This Court will examine the conduct of successor plaintiff AHMSI and plaintiff’s counsel, in a hearing, pursuant to 22 NYCRR § 130-1.1, to determine if plaintiff AHMSI, by its President, David M. Friedman, or its Executive Vice President, Chief Legal Officer and Secretary, Jordan D. Dorchuck, Esq., and plaintiff’s counsel Melissa A. Sposato, Esq. and her firm Jordan S. Katz, P.C. engaged in frivolous conduct, and to allow successor plaintiff AHMSI, by its President David M. Friedman or Executive Vice President, Chief Legal Officer and Secretary Jordan D. Dorchuck, Esq., and plaintiff’s counsel Melissa A. Sposato, Esq. and her firm Jordan S. Katz, P.C. a reasonable opportunity to be heard. The Court is aware that AHMSI’s Chief Legal Officer, Mr. Dorchuck, is a member of the New York State Bar. (See Mascia v Maresco, 39 AD3d 504 [2d Dept 2007]; Yan v Klein, 35 AD3d 729 [2d Dept 2006]; Greene v Doral Conference Center Associates, 18 AD3d 429 [2d Dept 2005]; Kucker v Kaminsky & Rich, 7 AD3d 39 [2d Dept 2004]).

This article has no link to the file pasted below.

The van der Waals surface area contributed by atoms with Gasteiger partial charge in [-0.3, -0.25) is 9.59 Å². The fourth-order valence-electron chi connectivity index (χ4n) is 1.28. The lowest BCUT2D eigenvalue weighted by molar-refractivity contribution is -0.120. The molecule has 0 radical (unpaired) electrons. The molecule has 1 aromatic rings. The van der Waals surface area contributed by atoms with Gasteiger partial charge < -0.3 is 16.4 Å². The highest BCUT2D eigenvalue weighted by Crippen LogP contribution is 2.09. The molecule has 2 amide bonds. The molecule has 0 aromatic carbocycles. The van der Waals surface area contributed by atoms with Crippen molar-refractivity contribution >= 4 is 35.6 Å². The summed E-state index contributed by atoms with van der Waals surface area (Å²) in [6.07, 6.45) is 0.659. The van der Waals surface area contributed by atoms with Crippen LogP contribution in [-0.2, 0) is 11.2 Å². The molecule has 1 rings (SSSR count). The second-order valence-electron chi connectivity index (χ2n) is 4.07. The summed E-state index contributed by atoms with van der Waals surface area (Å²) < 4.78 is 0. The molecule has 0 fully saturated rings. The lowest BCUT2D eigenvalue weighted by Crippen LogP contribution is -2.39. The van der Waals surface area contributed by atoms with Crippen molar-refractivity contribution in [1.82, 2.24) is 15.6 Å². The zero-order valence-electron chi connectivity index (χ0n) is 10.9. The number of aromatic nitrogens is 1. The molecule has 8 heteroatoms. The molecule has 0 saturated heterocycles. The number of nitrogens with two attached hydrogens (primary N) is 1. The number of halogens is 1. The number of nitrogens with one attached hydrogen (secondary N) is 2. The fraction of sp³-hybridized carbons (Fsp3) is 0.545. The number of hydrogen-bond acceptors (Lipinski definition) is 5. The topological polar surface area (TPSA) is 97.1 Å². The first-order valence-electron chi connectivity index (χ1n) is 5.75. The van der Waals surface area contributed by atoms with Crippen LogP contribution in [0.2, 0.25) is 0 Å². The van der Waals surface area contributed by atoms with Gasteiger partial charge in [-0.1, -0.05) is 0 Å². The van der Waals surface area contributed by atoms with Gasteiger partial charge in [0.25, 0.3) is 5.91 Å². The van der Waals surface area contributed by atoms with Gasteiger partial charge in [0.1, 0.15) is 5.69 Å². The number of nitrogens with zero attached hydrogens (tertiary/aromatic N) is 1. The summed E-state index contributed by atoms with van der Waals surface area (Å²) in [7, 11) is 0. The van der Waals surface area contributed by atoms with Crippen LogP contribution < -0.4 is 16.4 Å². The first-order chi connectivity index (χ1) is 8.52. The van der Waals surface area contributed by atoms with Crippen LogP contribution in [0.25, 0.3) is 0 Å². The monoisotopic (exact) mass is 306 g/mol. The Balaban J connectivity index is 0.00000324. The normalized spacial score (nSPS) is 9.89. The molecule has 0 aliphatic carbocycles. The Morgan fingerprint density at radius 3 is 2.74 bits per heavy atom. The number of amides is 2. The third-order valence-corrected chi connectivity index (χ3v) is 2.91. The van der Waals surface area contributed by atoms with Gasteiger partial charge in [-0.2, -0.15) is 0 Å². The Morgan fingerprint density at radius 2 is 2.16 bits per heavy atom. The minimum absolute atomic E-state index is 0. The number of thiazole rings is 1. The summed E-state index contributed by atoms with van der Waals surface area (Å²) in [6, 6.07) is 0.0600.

Accordingly, it is

ORDERED, that the motion of successor plaintiff, AMERICAN HOME MORTGAGE SERVICING, INC., for an order of reference for the premises located at 732 Hendrix Street, Brooklyn, New York (Block 4305, Lot 22, County of Kings), is denied with prejudice; and it is further

ORDERED, that because successor plaintiff, AMERICAN HOME MORTGAGE SERVICING, INC., lacks standing and no longer is the mortgagee in this foreclosure action, the instant complaint, Index No. 41383/07 is dismissed with prejudice; and it is further

ORDERED, that the Notice of Pendency filed with the Kings County Clerk on November 8, 2007, by original plaintiff, ARGENT MORTGAGE COMPANY, LLC, in an action to foreclose a mortgage for real property located at 732 Hendrix Street, Brooklyn, New York (Block 4305, Lot 22, County of Kings), is cancelled; and it is further